Additional Obligations

  • A party may request an extension of time to appear or plead by filing a motion with the court. The court may grant the extension if the party shows a reasonable excuse for the delay.
  • If a party fails to serve the required pleadings on time, the other party may file a motion to dismiss the case.

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Late Answers in Legal Proceedings: Case Summaries

  1. Mortgagor's Untimely Answer Denied: In a foreclosure proceeding, the mortgagor was not entitled to file a late answer as they failed to provide a reasonable excuse for the delay, and the potential merit of their defense was unnecessary to consider. (Bank of New York Mellon v. Adago, 2 Dept. 2017)

  2. Lessee Lacks Meritorious Defense: A lessee's request to serve a late answer was denied in a dispute over lease rights, as they failed to demonstrate any payments made under the lease or for taxes and insurance, precluding the need for a late answer. (333 Cherry LLC v. Northern Resorts, Inc., 3 Dept. 2009)

  3. Store Owners Granted Late Answer: The trial court had the discretion to accept an insurer's delay as a reasonable excuse for store owners' default in answering a complaint, permitting them to serve a late answer in a trip and fall action. (Harcztark v. Drive Variety, Inc., 2 Dept. 2005)

  4. Delay in Mechanic's Lien Case: The court abused its discretion by allowing defendants to file an answer in a mechanic's lien foreclosure action after being in default for over two years. (Abra Const. Corp. v. Hazelton Realty Corp., 1 Dept. 1984)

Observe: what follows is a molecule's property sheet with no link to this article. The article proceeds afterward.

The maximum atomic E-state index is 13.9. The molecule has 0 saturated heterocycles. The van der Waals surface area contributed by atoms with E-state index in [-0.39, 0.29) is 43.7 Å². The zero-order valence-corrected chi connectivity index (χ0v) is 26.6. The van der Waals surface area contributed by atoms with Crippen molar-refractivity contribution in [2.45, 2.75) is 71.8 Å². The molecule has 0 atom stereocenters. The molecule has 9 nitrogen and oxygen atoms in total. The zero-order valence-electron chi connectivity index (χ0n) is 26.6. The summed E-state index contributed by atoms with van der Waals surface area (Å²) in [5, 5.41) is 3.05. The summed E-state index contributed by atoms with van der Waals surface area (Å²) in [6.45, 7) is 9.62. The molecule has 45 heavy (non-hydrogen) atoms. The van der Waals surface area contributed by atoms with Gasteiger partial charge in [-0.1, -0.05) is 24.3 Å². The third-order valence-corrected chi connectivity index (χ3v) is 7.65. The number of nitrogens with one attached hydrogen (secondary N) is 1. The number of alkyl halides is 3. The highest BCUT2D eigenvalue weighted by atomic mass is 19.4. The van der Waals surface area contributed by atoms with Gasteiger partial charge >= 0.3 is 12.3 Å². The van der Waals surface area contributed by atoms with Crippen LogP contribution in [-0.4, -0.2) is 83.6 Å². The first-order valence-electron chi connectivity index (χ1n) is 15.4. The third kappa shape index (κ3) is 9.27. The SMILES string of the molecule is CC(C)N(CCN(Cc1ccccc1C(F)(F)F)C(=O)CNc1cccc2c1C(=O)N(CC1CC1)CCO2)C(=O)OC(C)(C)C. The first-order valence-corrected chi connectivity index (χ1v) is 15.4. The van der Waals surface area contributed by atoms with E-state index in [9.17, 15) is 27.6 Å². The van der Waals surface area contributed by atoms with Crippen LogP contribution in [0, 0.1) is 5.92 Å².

5. Late Answer in Breach of Contract: In a breach of contract action, a contractor's answer to an amended verified complaint, filed nearly seven months after service was considered late. (Nassau County v. Cedric Const. Corp., 2 Dept. 1984)

  6. Excused Delay in Negligence Case: Failure to apply for an extension of time before the expiration date did not prevent the court from excusing a three-day delay in filing an answer in a negligence action for personal injuries. (Sumner v. Reich, 2 Dept. 1983)

  7. Excusing Delay in Personal Injury Case: In a personal injury case, the court properly excused a three-day delay in responding due to various factors, including the initial misdirection of the complaint and the absence of prejudice. (Helfer v. Dan's Supreme Supermarket, Inc., 2 Dept. 1983)

  8. Discretion to Excuse Brief Delay: Courts have discretion to excuse brief delays in answering when the defendant serves the pleading and applies to the court before a default judgment is entered. (Junior v. City of New York, 2 Dept. 1981)